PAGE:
Book Review from the April 2016 issue of the Socialist Standard
'Socialism . . . Seriously'. By Danny Katch. Chicago. Haymarket Books. 2015.
Katch has produced what is in many ways an engaging attempt to introduce socialist and anti-capitalist ideas to people who are curious or just vaguely interested. It is a humorous, well-written and produced pocket-sized book that may well serve at least part of its purpose. But there are some flaws – and big ones.
Katch is a member of the British SWP’s sister party in the US and the book is hampered by the type of ideological baggage implied by this. In particular, it fetishes the past from a Leninist point of view and romanticises ‘workers’ struggles’ in the way followers of Lenin and Trotsky are wont to do. This is the case with more recent rebellions like the ‘Arab Spring’ but is more seriously so with the Bolshevik Revolution in Russia in 1917 – an iconic event for the Trotskyist left which defines their very existence but which hobbles their ability to both engage with other workers and develop a revolutionary strategy which doesn’t appear archaic.
Katch does his best to attempt this, but fails miserably. He fetishises workers’ councils (soviets) as the ultimate form of democratic expression for the working class without ever explaining why these arose in Russia and other countries in the first place (backward political development and lack of maturity of bourgeois political democracy). He also – as is the case with most Trotskyists – conveniently forgets to mention that it was the Bolsheviks who smashed the workers’ councils in Russia when they were no longer convenient and did not submit to the iron will of Lenin and his followers. Furthermore, any idea that countries like the US or the UK will in the 21st century spontaneously create soviets as a means of bringing about a socialist revolution sounds fantastical and other-worldly, as indeed it is.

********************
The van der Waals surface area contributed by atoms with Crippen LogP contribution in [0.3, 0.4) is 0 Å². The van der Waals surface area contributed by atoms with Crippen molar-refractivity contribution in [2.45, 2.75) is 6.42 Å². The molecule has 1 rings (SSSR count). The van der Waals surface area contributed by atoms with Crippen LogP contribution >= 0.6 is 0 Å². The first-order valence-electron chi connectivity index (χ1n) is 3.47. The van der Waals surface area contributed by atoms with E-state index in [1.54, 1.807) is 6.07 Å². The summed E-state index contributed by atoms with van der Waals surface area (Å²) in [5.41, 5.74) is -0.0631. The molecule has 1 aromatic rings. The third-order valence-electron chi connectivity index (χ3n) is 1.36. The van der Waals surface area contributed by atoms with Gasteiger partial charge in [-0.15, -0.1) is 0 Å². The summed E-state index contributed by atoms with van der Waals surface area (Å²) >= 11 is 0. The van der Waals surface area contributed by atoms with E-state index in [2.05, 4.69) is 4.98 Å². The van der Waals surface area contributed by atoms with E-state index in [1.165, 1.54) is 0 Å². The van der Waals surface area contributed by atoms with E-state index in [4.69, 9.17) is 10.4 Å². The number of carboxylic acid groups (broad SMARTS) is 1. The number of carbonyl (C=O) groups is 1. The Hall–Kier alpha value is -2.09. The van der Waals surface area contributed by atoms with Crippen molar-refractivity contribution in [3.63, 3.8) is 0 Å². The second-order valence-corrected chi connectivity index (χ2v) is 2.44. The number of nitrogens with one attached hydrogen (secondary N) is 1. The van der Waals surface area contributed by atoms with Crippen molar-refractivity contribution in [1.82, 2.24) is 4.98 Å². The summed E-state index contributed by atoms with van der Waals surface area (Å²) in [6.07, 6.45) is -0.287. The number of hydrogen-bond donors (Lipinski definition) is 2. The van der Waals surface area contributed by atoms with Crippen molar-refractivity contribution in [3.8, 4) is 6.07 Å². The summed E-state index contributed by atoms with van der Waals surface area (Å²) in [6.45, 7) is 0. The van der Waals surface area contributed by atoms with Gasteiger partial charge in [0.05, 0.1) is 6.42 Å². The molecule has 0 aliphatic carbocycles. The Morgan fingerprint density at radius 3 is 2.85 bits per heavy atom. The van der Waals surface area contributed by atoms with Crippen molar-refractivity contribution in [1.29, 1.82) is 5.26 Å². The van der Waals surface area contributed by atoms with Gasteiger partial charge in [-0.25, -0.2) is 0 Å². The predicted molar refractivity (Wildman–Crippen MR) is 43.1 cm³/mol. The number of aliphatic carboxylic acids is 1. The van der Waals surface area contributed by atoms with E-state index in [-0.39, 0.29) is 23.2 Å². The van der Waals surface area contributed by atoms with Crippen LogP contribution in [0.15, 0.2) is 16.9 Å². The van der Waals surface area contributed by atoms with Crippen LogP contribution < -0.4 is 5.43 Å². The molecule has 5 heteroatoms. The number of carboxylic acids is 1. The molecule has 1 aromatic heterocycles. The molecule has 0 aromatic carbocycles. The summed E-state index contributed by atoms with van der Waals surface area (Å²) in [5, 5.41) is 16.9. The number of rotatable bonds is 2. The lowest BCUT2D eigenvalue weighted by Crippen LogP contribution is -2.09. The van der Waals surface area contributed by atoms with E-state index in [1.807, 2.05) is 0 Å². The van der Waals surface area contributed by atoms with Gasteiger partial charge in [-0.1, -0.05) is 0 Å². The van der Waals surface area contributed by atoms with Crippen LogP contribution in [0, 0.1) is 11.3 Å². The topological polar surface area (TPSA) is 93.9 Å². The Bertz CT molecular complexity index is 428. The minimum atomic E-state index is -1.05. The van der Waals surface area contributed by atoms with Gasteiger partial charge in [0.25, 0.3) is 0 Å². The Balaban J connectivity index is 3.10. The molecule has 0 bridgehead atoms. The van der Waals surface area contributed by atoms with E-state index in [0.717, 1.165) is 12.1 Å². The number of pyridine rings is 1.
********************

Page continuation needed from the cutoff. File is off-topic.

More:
The conception advanced of what socialism is also tends to be confused. There is no clear and consistent sense that it involves the creation of relationships that have rendered the defining categories of capitalism obsolete – ie working for wages, the accumulation of capital out of profits, the production of goods for sale on a market and distribution of goods via prices and money. It usually sounds instead like some sort of hi-tech state-run capitalism planned and administered by workers’ councils and where racism, sexism, etc have disappeared. There is a chapter called ‘Imagine’ where Katch comes nearer to describing a socialist society than most Trotskyists do but he still hedges his bets here, no doubt lest he sound too ‘utopian’.
There is also a slightly odd chapter towards the end on religion where you get the distinct impression he wants to say what socialists think – that religion is a diversion from solving society’s problems and involves beliefs that are not tenable or capable of standing up to scientific enquiry. Yet he clearly doesn’t want to upset the followers of Islam the SWP have been trying to cosy up to for years (on the usual Trotskyist grounds that they think an enemy of an enemy must be a friend). So again he pulls his punches.
All in all, another missed opportunity from a Trotskyist writer probably capable of better.